What is an addiction?
It can be more difficult than it looks to recognize an addiction problem in an individual you know. Addiction is defined as a type of chronic disease that impacts the brain’s motivation, memory, and reward functions. A person with an addiction craves a certain substance or other types of behavioral habits. Often they ignore other parts of their life in order to support or fulfill their cravings.
Some general addiction signs include the following:
- physical effects, such as needing to have a higher dosage to get the desired effect or withdrawal symptoms
- ignoring risk factors, such as sharing needs despite the risks
- reduced socialization, such as ignoring relationships or abandoning commitments
- lacking control, or being unable to avoid behavior or substance
Often these signs are linked. How intense each sign is might depend on how long an individual has had the addiction.
Usually, a healthy person will be able to identify negative behaviors and eliminate them. This isn’t true with individuals who have an addiction. Instead of admitting they have a problem they will look for ways to continue and justify their behavior.
The first step toward getting help is to be able to recognize the emotional, mental, and physical signs, such as abrupt personality or weight changes in your family members or friends, If you or an individual you know has an addiction problem, then get in contact with addiction care counseling.
Addiction is often associated with substance abuse. However, behavioral addictions such as gambling are as serious.ASAM reports that addiction refers to when an individual cannot consistently abstain from a substance or behavior. Typically this a the cost of both their physical and mental health. If you are struggling with an addiction then I would highly recommend seeing Addiction Care Counselling.
Substance addiction refers to the dependence on one or more of these:
- drugs, non-illicit or illicit
- inhalants, often such household items as spay paints, oven cleaners, or other types of aerosol products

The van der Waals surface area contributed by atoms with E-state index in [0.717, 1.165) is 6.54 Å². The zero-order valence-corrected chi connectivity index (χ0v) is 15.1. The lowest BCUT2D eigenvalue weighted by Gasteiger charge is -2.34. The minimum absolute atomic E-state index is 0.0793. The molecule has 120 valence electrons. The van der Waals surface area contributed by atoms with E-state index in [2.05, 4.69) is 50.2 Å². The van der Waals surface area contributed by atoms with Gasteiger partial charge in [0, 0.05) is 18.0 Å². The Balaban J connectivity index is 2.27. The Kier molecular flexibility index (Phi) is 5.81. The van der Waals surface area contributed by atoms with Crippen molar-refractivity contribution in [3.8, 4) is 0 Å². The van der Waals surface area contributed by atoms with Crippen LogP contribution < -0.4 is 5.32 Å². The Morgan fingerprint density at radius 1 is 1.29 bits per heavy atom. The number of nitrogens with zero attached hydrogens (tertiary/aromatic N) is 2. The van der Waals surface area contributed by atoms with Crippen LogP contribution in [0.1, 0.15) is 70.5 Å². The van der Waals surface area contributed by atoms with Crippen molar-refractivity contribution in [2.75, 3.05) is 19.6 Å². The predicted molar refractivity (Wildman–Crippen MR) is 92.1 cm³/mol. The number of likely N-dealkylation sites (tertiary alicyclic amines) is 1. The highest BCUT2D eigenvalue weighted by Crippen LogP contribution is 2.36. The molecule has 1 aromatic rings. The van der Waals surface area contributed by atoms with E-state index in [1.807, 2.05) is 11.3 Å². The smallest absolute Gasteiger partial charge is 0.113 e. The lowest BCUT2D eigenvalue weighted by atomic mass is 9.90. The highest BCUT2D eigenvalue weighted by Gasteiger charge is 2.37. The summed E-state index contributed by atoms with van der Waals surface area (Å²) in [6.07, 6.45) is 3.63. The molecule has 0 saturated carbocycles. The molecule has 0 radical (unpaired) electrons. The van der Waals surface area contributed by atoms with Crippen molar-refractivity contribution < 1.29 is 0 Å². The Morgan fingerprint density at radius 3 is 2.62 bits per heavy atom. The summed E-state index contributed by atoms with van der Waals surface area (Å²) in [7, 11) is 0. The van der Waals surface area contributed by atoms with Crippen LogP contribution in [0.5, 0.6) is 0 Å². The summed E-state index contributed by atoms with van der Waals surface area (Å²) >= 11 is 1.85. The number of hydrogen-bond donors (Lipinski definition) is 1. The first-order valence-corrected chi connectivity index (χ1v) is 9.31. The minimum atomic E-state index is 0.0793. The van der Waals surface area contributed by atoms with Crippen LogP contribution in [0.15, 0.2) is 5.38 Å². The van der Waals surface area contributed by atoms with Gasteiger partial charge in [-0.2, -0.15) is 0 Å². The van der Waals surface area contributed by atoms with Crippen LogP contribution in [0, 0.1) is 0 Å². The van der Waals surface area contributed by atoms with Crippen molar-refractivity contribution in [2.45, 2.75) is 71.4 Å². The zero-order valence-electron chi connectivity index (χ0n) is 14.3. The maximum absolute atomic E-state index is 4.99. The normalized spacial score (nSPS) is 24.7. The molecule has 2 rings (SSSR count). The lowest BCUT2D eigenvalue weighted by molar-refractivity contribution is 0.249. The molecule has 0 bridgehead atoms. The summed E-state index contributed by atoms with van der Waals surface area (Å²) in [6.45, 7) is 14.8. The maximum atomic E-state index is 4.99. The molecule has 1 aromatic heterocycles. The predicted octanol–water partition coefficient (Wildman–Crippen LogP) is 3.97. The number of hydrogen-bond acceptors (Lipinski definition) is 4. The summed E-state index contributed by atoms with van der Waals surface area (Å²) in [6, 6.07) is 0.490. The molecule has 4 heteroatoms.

- tobacco or nicotine
Behavioral addiction may include the following
- video games
- media or using the Internet
No matter what kind of addiction it is, it s essential to recognize the warning signs and if necessary seek help.
Identifying the early signs
During the initial stage, an individual may not show any telltale signs of having a full-blown addiction. Early stage clues may include the following:
- episodes of loss of control or binging with no or little feelings of remorse afterward
- seeking situations out where the activity or substance will be present
- being especially drawn to a substance or activity
- family history with addiction
In terms of common social behaviors such as smoking or drinking, determining whether or not there is an addiction problem can be difficult. What appears to be an addiction might be a type of stress management or an experimental phase. However, if a real addiction is not treated, it can increase the risk of illness or develop into a habit that is debilitating.
Looking for personality changes
After an individual has moved past the early addiction phase or experimentation, most likely they will demonstrate significant behavior or personality changes. At first, the changes might be infrequent. Some of the telltale signs include the following:
- lacking an interest in activities or hobbies that were important in the past
- reacting negatively to people close to them or neglecting relationships
- missing important obligations such as work
- tendencies for risk-taking, especially continuing certain behaviors or getting drugs
- ignoring negative consequences that are the result of their actions
- distinct sleeping pattern changes that lead to chronic fatigue
- an increase in secrecy just as lying about how much substance they have used or how they have spent their time
Over time you might notice the alienation increasing. People who have an addiction have a tendency to surround themselves with individuals who encourage their addictive habits. Whenever they are confronted they might try justifying their behavior or make excuses.